The best way to understand crime is to look at the multitude of factors that cause people to commit criminal acts. These factors include things like mental health issues, poverty, relationships with other people and feelings of alienation.

Whilst no one is saying that addicts are blameless when it comes to crime, we still need to pay attention to the fact that addiction is a form of mental illness, which can make people do things that they would never consider doing otherwise.

Therefore, we need to show tolerance and compassion to addicts, even those who commit crimes. Harsh sentences are probably less effective than rehabilitating people since treatment does seem to reduce the rate of offending among addicts and former addicts.

References

[1] http://www.ias.org.uk/Alcohol-knowledge-centre/Crime-and-social-impacts.aspx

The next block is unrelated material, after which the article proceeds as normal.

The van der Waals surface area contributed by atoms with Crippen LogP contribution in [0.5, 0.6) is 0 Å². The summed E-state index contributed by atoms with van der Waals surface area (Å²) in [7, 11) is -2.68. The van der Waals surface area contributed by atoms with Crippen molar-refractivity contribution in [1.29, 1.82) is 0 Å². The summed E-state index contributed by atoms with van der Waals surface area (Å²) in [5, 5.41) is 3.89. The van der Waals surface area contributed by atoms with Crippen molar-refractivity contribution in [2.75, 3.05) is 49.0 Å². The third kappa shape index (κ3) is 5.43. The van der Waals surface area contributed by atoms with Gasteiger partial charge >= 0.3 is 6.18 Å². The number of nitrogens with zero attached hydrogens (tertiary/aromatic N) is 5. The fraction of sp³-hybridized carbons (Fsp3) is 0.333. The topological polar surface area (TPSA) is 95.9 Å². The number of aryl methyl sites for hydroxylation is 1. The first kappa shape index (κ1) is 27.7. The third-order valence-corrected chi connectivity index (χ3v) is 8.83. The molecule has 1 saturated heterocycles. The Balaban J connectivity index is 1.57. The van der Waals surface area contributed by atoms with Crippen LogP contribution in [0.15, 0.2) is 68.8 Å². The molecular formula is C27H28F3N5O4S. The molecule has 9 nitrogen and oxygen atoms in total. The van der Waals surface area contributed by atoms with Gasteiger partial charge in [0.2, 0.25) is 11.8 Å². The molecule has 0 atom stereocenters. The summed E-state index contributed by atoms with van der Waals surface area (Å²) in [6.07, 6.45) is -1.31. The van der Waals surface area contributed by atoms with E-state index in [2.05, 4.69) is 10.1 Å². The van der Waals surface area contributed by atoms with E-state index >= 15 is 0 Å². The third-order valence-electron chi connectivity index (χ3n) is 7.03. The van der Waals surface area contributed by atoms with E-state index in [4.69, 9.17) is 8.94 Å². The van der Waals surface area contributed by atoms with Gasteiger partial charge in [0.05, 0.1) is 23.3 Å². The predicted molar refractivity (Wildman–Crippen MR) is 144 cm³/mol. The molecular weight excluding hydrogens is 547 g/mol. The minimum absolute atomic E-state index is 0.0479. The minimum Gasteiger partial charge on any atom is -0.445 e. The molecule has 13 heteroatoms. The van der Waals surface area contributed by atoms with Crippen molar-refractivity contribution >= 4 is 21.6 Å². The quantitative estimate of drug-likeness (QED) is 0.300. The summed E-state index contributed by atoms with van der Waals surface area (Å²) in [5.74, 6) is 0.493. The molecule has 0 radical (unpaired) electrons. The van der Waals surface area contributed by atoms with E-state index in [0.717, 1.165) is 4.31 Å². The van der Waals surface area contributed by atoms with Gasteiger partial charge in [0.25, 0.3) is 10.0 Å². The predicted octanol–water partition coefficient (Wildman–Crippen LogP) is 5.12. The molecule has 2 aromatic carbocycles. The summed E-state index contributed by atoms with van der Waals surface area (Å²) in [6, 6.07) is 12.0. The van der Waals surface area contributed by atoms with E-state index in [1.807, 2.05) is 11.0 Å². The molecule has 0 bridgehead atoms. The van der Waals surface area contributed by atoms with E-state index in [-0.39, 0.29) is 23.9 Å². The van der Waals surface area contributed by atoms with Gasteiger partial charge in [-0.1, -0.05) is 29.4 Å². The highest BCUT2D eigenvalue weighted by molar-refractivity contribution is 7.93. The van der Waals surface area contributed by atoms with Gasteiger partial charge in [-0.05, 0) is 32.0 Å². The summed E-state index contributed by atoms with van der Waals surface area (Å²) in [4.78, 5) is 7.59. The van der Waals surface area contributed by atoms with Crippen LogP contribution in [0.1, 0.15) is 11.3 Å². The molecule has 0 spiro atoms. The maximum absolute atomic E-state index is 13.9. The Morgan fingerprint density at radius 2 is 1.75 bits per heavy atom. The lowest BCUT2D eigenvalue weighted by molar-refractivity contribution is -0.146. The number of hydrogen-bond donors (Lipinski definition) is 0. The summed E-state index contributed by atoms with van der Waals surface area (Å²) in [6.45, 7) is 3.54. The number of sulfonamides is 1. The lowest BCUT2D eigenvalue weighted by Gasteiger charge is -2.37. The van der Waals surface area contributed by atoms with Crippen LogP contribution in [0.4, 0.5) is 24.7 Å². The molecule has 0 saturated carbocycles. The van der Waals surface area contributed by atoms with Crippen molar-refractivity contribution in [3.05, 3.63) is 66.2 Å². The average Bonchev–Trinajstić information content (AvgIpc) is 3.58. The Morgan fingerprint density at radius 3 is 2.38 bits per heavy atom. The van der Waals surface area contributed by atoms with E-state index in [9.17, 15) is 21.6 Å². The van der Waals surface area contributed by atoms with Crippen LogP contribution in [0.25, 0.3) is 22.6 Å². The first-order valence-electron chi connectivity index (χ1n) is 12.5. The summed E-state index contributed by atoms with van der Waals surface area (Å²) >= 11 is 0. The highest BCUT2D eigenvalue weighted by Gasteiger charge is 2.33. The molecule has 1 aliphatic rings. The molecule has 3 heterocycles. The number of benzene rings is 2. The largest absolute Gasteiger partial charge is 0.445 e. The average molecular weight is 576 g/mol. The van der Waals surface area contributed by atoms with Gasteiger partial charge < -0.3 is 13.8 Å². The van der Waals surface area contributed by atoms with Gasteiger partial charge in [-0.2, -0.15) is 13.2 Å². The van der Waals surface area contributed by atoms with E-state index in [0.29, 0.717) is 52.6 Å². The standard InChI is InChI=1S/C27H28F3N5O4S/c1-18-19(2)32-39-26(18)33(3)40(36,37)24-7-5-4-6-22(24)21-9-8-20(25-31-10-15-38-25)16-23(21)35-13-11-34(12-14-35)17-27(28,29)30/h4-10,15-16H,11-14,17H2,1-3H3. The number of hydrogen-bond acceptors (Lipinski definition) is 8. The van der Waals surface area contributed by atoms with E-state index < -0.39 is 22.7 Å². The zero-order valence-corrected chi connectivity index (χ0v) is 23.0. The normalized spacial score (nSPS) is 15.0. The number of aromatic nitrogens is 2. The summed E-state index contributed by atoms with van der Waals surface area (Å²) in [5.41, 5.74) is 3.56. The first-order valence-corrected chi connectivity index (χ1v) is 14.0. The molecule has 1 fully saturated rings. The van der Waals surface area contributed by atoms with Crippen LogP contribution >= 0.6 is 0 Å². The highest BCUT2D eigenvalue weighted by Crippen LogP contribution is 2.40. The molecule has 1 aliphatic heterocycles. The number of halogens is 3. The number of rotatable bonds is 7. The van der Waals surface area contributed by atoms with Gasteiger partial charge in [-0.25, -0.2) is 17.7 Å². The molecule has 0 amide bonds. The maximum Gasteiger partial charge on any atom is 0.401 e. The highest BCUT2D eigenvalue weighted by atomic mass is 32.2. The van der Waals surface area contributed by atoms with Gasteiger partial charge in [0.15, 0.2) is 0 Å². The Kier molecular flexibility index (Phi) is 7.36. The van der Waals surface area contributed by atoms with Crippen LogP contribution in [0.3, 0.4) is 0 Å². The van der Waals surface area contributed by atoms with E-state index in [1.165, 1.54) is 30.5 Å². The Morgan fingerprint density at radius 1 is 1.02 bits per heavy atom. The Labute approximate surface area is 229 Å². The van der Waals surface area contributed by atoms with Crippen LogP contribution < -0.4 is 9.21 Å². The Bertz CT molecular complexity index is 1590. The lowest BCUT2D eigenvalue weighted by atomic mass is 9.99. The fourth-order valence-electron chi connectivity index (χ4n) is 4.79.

[2] https://www.sciencedirect.com/science/article/abs/pii/S1359178908000037

[3] https://www.gov.uk/government/publications/substance-misuse-treatment-for-adults-statistics-2017-to-2018/alcohol-and-drug-treatment-for-adults-statistics-summary-2017-to-2018

[4] http://www.ias.org.uk/Alcohol-knowledge-centre/Crime-and-social-impacts.aspx

[5] https://news.sky.com/story/professor-david-nutt-former-government-adviser-says-alcohol-is-most-dangerous-drug-11909379

[6]  https://www.ncbi.nlm.nih.gov/pmc/articles/PMC3820993/#:~:text=According%20to%20the%20World%20Health,well%20documented%20in%20epidemiological%20studies.

[7] https://www.gov.uk/government/publications/alcohol-drugs-and-tobacco-commissioning-support-pack/drugs-commissioning-support-pack-2019-to-20-principles-and-indicators

[8] https://pubmed.ncbi.nlm.nih.gov/7143150/

[9] https://publichealthmatters.blog.gov.uk/2017/11/02/how-alcohol-and-drug-treatment-helps-to-reduce-crime/



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By Boris M

Boris is our editor-in-chief at Rehab 4 Addiction. He also covers a variety of topics relating to addiction and recovery. Boris is an addiction therapist and assists in the alcohol detox process.